Goldman Sachs (NYSE:GS) has a long history that goes back nearly a century and a half. Yet like many investment firms, Goldman Sachs was originally set up as a partnership. It was only in 1999 that Goldman decided to go public through an initial public offering, selling nearly $4 billion in stock to the public. At the time, the move was the second-largest IPO in history, and it rewarded its partners with huge windfall. Since then, though, Goldman has only gotten stronger, proving its dominance in the investment banking world and weathering storms that destroyed weaker competitors. Now, Goldman is the most influential stock in the Dow Jones Industrials (DJINDICES:^DJI), and investors believe that the future remains bright for the investment giant.

GS Chart

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The history of Goldman Sachs stock

Goldman Sachs' stock history looks a lot like you would expect, given the perturbations of the financial industry over the past 20 years. Shares of the investment bank soared after its IPO, riding the wave of enthusiasm about the technology boom and the opportunities to provide investment banking advice to a host of new companies. Yet the bear market from 2000 to 2002 and the 9/11 attacks created uncertainty for Goldman that caused it to lose much of the stock's gains during the early 2000s.

The strong economic recovery in the mid-2000s gave Goldman a new chance to thrive, and it seized the opportunity soundly. The housing boom in particular was a high point for Goldman, not only because the good times allowed it to participate in the economic expansion, but also because the company ended up making smart bets about the ensuing housing bust. Despite taking plenty of criticism for its handling of its internal investment positions and potential conflicts of interest among various clients, Goldman nevertheless put itself in a more favorable position than many of its banking peers.

Goldman trading floor.

Image source: Goldman Sachs.

Surviving the financial crisis

In the end, though, Goldman proved vulnerable to the financial crisis, seeing its shares lose about two-thirds of their value between late 2007 and its worst levels in 2008. The investment giant had to seek help from Warren Buffett, who ended up providing $5 billion in badly needed capital to Goldman in exchange for preferred shares and warrants in the bank. Goldman agreed to pay a 10% dividend on the preferred stock, a high price that reflected the scarcity of investment capital during the financial crisis.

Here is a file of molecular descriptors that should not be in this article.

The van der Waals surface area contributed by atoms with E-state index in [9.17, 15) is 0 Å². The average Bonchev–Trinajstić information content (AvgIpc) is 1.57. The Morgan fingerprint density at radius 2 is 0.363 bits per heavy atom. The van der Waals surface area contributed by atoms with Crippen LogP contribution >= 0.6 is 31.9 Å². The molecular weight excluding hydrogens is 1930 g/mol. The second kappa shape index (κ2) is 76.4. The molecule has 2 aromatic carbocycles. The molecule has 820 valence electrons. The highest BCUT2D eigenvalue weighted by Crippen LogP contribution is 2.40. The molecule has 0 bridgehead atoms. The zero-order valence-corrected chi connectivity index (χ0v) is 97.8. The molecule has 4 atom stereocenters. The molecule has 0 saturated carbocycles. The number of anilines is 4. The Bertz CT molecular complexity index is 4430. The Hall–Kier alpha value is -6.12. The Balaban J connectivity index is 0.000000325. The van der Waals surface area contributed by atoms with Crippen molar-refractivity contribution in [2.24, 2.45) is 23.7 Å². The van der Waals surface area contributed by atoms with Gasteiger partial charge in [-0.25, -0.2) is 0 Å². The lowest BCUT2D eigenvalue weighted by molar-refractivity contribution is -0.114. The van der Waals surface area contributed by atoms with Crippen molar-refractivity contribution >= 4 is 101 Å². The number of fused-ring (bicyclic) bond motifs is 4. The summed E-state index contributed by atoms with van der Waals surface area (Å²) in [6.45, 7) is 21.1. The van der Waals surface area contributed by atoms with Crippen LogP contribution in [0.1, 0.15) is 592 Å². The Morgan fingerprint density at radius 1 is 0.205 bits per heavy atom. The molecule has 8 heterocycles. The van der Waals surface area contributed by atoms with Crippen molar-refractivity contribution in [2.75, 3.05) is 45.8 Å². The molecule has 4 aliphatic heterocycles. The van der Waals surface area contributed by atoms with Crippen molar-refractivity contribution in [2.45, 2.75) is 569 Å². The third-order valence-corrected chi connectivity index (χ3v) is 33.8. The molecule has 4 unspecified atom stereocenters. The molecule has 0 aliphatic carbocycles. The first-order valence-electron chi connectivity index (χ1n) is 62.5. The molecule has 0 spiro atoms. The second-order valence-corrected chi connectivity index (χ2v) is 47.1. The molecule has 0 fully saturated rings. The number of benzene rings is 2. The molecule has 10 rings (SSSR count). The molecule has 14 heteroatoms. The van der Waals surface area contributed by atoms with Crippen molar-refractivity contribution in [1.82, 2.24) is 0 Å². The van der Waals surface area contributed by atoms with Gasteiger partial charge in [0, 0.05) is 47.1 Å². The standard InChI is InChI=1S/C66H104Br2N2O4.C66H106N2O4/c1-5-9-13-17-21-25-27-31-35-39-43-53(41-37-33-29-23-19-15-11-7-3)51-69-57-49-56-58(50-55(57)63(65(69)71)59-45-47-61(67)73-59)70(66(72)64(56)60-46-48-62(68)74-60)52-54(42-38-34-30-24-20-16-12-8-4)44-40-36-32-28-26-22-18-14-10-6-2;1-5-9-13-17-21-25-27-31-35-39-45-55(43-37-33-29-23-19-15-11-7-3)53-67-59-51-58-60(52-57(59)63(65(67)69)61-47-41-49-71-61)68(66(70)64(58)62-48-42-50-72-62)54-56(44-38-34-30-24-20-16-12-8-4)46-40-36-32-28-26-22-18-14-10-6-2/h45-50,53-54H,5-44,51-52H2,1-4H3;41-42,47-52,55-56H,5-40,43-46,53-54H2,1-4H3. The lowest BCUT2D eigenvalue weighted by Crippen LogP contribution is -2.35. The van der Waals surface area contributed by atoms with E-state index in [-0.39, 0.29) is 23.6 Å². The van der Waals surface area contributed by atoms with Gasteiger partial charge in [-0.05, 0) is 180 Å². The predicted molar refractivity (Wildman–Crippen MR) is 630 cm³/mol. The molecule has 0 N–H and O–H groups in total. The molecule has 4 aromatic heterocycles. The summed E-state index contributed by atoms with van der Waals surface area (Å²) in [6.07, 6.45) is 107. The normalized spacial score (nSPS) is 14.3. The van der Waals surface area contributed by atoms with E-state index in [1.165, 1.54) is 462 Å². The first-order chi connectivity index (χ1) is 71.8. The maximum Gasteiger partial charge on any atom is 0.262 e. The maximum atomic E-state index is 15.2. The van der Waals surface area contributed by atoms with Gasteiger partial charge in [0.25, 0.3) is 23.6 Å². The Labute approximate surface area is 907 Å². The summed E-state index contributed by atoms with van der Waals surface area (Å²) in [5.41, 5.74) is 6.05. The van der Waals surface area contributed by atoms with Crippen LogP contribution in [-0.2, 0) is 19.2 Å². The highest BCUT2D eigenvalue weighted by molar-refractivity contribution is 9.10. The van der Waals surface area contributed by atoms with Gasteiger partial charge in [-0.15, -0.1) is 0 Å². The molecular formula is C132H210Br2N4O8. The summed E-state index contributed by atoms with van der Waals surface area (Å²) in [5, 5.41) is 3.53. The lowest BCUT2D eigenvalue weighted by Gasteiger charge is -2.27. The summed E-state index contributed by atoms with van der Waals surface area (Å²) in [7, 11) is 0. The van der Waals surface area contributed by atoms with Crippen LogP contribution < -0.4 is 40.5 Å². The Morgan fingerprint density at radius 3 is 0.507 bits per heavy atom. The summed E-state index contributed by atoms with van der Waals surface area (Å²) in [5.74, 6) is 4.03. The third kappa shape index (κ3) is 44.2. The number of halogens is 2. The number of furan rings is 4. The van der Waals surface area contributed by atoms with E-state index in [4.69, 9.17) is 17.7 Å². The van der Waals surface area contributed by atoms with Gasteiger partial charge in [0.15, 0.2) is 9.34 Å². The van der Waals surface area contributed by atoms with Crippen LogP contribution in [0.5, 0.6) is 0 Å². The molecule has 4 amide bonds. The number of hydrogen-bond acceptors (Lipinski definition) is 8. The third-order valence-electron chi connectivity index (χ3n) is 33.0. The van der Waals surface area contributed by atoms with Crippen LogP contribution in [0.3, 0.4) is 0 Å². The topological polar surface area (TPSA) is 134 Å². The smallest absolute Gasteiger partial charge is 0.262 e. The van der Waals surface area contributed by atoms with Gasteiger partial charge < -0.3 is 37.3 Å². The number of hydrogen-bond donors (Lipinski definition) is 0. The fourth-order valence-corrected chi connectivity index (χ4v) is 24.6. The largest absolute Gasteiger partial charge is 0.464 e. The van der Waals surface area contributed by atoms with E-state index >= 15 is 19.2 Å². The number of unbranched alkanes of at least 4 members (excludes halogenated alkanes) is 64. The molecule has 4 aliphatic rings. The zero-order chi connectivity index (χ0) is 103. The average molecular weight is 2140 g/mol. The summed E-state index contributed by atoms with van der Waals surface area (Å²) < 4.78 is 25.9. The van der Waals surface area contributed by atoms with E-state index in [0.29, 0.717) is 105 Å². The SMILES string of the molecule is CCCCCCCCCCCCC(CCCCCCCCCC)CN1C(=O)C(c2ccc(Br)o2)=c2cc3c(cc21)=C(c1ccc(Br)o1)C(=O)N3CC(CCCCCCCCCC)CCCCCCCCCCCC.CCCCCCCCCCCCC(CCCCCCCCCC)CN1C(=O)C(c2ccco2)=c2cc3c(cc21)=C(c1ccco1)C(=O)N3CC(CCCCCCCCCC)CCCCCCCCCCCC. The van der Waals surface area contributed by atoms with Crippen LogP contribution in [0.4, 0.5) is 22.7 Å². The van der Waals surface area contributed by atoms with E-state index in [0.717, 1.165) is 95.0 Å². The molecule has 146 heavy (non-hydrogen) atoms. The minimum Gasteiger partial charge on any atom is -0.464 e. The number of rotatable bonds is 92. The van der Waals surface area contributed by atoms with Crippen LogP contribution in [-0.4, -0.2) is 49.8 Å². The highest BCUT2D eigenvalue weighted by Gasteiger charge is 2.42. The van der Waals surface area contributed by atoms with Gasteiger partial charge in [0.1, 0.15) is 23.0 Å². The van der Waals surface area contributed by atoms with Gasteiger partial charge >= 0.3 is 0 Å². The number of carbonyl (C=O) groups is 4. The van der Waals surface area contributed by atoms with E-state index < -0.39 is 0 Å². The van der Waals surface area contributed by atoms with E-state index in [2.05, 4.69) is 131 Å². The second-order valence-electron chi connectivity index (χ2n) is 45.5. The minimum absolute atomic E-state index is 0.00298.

Yet by 2011, Goldman had repaid Buffett for his investment, buying back its preferred stock at a premium. A couple years later, Goldman settled its warrants with Buffett, giving the Oracle of Omaha a roughly 13 million share stake in the Wall Street giant.

Goldman moves forward

Still, it took a long time for investors to share in Goldman's optimism about its recovery. For years, the bank traded at a substantial discount to tangible book value, reflecting skepticism about the valuation of Goldman's assets. Yet Goldman made efforts to bolster its stock price, making significant share repurchases that took advantage of the stock's low valuation.

Those moves have paid off by helping to accelerate gains. With the economy moving forward more aggressively, Goldman hopes that its broad-based investment portfolio will thrive. At the same time, rising merger and acquisition activity give the investment bank a chance to boost its service-related revenue, and a more favorable outlook for interest rates could help Goldman increase its profit margin and get a more balanced contribution of sales and profits from all of its banking operations.

Goldman Sachs faced the same challenges as other financial giants in surviving the financial crisis and finding a path to recovery. Despite joining its peers in paying billions in settlements related to the housing meltdown, Goldman has largely restored its reputation as an elite Wall Street player, and that should give the company every opportunity to participate in the growth of the industry going forward.

Dan Caplinger has no position in any stocks mentioned. The Motley Fool has no position in any of the stocks mentioned. The Motley Fool has a disclosure policy.